Mrs. Mooney from “The Boarding House” has a different purpose as a literary device. The plot of the story revolves around her life, and how she shapes the world around her by making certain decisions. She is a static character in that her primary characteristics (strong will and the desire to succeed in life) remain constant throughout the entire plotline. Since the author uses the character to convey her feelings and thought processes, like in the episode where Mrs. Mooney thinks about how to corner Mr. Doran into marrying her daughter, the character could be considered a point-of-view kind of literary device. As it is possible to see, the characters in both stories serve their definitive purposes.

Contrasts and Similarities Between Characters

The overarching purpose of both characters was to demonstrate the struggles that women face in a male-dominated society. However, Mrs. Hale and Mrs. Mooney faced different sets of challenges and approached the issues differently as well. Mrs. Hale was faced with the stigma of incompetence that often followed women during much of humanity’s history, with them being regarded as “emotional and simpleminded lot,” whose opinions could be disregarded. Mrs. Mooney’s challenge was to make a mark in the world after surviving an unsuccessful marriage, and having to handle affairs on her own, while raising children, and facing the stigma of a single woman in divorce.

Another difference between the characters was in how they advanced the story forward. Both characters were proactive in determining the final outcome for themselves and others, but had different approaches and motivations for doing so. Mrs. Haley chose to resist the rules and the overarching order by committing a crime of omission, choosing not to expose Mrs. Wright and cover up the evidence of her crime. She was motivated by pity, knowing that the murdered Mr. Wright was a bad man, who terrorized his wife and took away everything she held dear, with the song bird being the last straw.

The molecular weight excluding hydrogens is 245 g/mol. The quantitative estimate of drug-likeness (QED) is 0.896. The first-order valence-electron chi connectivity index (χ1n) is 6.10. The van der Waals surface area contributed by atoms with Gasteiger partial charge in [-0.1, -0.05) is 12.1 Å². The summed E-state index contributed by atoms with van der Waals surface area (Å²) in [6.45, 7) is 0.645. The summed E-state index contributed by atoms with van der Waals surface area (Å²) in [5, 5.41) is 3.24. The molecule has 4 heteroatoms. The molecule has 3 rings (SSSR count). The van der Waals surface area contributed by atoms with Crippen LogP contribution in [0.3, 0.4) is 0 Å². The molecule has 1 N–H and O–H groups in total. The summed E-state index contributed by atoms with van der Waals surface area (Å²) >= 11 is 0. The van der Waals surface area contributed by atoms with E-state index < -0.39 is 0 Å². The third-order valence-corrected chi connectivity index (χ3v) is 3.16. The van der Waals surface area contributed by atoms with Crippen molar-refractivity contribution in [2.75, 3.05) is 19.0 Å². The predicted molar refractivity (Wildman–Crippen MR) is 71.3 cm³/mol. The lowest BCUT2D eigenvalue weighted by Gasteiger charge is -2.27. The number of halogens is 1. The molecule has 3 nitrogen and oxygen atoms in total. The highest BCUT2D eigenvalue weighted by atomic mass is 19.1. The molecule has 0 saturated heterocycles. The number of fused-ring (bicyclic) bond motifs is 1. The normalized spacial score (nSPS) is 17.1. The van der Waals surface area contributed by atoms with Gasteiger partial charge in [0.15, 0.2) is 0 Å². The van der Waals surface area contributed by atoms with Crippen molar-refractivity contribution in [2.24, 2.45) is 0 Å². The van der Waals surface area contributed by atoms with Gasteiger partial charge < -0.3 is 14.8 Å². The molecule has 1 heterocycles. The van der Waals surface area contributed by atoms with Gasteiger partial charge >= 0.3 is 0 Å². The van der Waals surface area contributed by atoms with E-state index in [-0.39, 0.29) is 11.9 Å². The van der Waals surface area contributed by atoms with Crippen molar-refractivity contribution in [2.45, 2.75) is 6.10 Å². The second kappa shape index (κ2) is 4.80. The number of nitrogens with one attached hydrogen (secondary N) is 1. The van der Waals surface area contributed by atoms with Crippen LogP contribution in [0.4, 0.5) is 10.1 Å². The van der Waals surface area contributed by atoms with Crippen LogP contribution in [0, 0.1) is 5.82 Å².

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Mrs. Mooney approached the situation differently – instead of protesting the unfair traditions and limitations the society imposed on her, she chose to become successful by playing by the rules and conducting her matters shrewdly, with full awareness of social implications of thereof. She astutely determines that in a case of a scandal the public opinion would be on her side, and not on Mr. Doran’s, as she learns of her daughter’s affair with him. The woman uses that advantage to force a marriage and ensure her daughter’s future, which was previously compromised by her father’s poor reputation along with her affiliation to the boarding house.